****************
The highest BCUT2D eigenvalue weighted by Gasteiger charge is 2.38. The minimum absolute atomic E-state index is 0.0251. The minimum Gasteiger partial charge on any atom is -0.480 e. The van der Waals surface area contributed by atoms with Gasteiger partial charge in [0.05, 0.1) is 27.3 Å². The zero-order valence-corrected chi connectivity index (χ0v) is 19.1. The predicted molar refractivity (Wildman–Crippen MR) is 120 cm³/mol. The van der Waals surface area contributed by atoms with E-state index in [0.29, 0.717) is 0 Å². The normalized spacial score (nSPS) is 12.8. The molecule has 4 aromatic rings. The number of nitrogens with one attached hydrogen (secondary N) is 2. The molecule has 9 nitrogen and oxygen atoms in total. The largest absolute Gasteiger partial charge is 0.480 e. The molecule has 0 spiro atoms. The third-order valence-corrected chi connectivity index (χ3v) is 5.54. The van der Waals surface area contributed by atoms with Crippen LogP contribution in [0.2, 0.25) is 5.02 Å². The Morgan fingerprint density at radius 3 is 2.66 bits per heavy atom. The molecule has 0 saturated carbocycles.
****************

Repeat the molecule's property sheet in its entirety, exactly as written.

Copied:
The highest BCUT2D eigenvalue weighted by Gasteiger charge is 2.38. The minimum absolute atomic E-state index is 0.0251. The minimum Gasteiger partial charge on any atom is -0.480 e. The van der Waals surface area contributed by atoms with Gasteiger partial charge in [0.05, 0.1) is 27.3 Å². The zero-order valence-corrected chi connectivity index (χ0v) is 19.1. The predicted molar refractivity (Wildman–Crippen MR) is 120 cm³/mol. The van der Waals surface area contributed by atoms with E-state index in [0.29, 0.717) is 0 Å². The normalized spacial score (nSPS) is 12.8. The molecule has 4 aromatic rings. The number of nitrogens with one attached hydrogen (secondary N) is 2. The molecule has 9 nitrogen and oxygen atoms in total. The largest absolute Gasteiger partial charge is 0.480 e. The molecule has 0 spiro atoms. The third-order valence-corrected chi connectivity index (χ3v) is 5.54. The van der Waals surface area contributed by atoms with Crippen LogP contribution in [0.2, 0.25) is 5.02 Å². The Morgan fingerprint density at radius 3 is 2.66 bits per heavy atom. The molecule has 0 saturated carbocycles.